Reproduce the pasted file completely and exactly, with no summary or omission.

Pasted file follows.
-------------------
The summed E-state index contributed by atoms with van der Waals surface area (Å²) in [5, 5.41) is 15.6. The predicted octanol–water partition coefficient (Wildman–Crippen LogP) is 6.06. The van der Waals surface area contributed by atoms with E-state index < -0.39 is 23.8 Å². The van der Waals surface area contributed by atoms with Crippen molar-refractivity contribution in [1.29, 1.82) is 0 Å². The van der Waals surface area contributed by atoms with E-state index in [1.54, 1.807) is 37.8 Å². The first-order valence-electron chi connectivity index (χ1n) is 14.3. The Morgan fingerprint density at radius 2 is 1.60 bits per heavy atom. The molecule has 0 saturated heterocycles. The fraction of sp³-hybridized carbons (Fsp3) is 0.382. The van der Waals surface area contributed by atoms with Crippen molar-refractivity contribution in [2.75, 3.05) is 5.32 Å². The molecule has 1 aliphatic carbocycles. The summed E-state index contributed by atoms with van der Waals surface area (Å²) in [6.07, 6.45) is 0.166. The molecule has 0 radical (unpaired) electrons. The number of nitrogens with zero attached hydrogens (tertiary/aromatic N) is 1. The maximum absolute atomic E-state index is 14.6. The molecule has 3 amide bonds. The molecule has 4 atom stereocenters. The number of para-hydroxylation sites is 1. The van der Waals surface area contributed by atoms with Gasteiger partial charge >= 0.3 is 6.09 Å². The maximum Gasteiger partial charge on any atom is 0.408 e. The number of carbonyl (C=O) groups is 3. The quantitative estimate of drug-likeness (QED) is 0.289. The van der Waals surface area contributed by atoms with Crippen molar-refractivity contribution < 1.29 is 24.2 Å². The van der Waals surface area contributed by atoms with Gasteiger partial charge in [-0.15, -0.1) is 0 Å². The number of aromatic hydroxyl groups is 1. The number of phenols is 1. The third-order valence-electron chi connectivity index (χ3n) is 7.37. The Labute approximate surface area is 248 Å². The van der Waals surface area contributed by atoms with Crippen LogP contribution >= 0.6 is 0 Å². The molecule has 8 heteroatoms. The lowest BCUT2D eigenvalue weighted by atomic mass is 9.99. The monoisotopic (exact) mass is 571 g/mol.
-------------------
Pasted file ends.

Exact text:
The summed E-state index contributed by atoms with van der Waals surface area (Å²) in [5, 5.41) is 15.6. The predicted octanol–water partition coefficient (Wildman–Crippen LogP) is 6.06. The van der Waals surface area contributed by atoms with E-state index < -0.39 is 23.8 Å². The van der Waals surface area contributed by atoms with Crippen molar-refractivity contribution in [1.29, 1.82) is 0 Å². The van der Waals surface area contributed by atoms with E-state index in [1.54, 1.807) is 37.8 Å². The first-order valence-electron chi connectivity index (χ1n) is 14.3. The Morgan fingerprint density at radius 2 is 1.60 bits per heavy atom. The molecule has 0 saturated heterocycles. The fraction of sp³-hybridized carbons (Fsp3) is 0.382. The van der Waals surface area contributed by atoms with Crippen molar-refractivity contribution in [2.75, 3.05) is 5.32 Å². The molecule has 1 aliphatic carbocycles. The summed E-state index contributed by atoms with van der Waals surface area (Å²) in [6.07, 6.45) is 0.166. The molecule has 0 radical (unpaired) electrons. The number of nitrogens with zero attached hydrogens (tertiary/aromatic N) is 1. The maximum absolute atomic E-state index is 14.6. The molecule has 3 amide bonds. The molecule has 4 atom stereocenters. The number of para-hydroxylation sites is 1. The van der Waals surface area contributed by atoms with Gasteiger partial charge >= 0.3 is 6.09 Å². The maximum Gasteiger partial charge on any atom is 0.408 e. The number of carbonyl (C=O) groups is 3. The quantitative estimate of drug-likeness (QED) is 0.289. The van der Waals surface area contributed by atoms with Crippen molar-refractivity contribution < 1.29 is 24.2 Å². The van der Waals surface area contributed by atoms with Gasteiger partial charge in [-0.15, -0.1) is 0 Å². The number of aromatic hydroxyl groups is 1. The number of phenols is 1. The third-order valence-electron chi connectivity index (χ3n) is 7.37. The Labute approximate surface area is 248 Å². The van der Waals surface area contributed by atoms with Crippen LogP contribution >= 0.6 is 0 Å². The molecule has 8 heteroatoms. The lowest BCUT2D eigenvalue weighted by atomic mass is 9.99. The monoisotopic (exact) mass is 571 g/mol.